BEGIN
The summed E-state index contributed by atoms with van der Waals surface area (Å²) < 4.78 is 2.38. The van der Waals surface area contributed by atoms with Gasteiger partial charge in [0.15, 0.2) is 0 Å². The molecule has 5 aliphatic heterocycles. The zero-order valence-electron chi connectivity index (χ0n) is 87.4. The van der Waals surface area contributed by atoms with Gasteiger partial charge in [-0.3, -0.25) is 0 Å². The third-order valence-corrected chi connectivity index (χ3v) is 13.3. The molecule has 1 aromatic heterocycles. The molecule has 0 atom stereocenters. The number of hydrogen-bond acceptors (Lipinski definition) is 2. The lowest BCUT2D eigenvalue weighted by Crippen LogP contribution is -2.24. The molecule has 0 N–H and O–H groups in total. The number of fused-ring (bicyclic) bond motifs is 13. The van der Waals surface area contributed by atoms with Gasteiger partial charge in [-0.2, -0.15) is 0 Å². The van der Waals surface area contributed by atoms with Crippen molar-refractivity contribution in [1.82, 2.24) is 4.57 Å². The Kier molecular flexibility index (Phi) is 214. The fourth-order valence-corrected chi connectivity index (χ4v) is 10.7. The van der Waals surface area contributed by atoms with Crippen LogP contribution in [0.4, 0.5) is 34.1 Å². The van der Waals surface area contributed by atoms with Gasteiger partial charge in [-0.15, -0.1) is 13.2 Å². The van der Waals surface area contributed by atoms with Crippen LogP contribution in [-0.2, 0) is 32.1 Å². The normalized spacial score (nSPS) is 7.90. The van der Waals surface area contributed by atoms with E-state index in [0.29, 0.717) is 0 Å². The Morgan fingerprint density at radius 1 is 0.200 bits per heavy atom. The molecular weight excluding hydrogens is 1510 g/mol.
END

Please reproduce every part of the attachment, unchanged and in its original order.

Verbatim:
The summed E-state index contributed by atoms with van der Waals surface area (Å²) < 4.78 is 2.38. The van der Waals surface area contributed by atoms with Gasteiger partial charge in [0.15, 0.2) is 0 Å². The molecule has 5 aliphatic heterocycles. The zero-order valence-electron chi connectivity index (χ0n) is 87.4. The van der Waals surface area contributed by atoms with Gasteiger partial charge in [-0.3, -0.25) is 0 Å². The third-order valence-corrected chi connectivity index (χ3v) is 13.3. The molecule has 1 aromatic heterocycles. The molecule has 0 atom stereocenters. The number of hydrogen-bond acceptors (Lipinski definition) is 2. The lowest BCUT2D eigenvalue weighted by Crippen LogP contribution is -2.24. The molecule has 0 N–H and O–H groups in total. The number of fused-ring (bicyclic) bond motifs is 13. The van der Waals surface area contributed by atoms with Gasteiger partial charge in [-0.2, -0.15) is 0 Å². The van der Waals surface area contributed by atoms with Crippen molar-refractivity contribution in [1.82, 2.24) is 4.57 Å². The Kier molecular flexibility index (Phi) is 214. The fourth-order valence-corrected chi connectivity index (χ4v) is 10.7. The van der Waals surface area contributed by atoms with Crippen LogP contribution in [0.4, 0.5) is 34.1 Å². The van der Waals surface area contributed by atoms with Gasteiger partial charge in [-0.15, -0.1) is 13.2 Å². The van der Waals surface area contributed by atoms with Crippen LogP contribution in [-0.2, 0) is 32.1 Å². The normalized spacial score (nSPS) is 7.90. The van der Waals surface area contributed by atoms with E-state index in [0.29, 0.717) is 0 Å². The Morgan fingerprint density at radius 1 is 0.200 bits per heavy atom. The molecular weight excluding hydrogens is 1510 g/mol.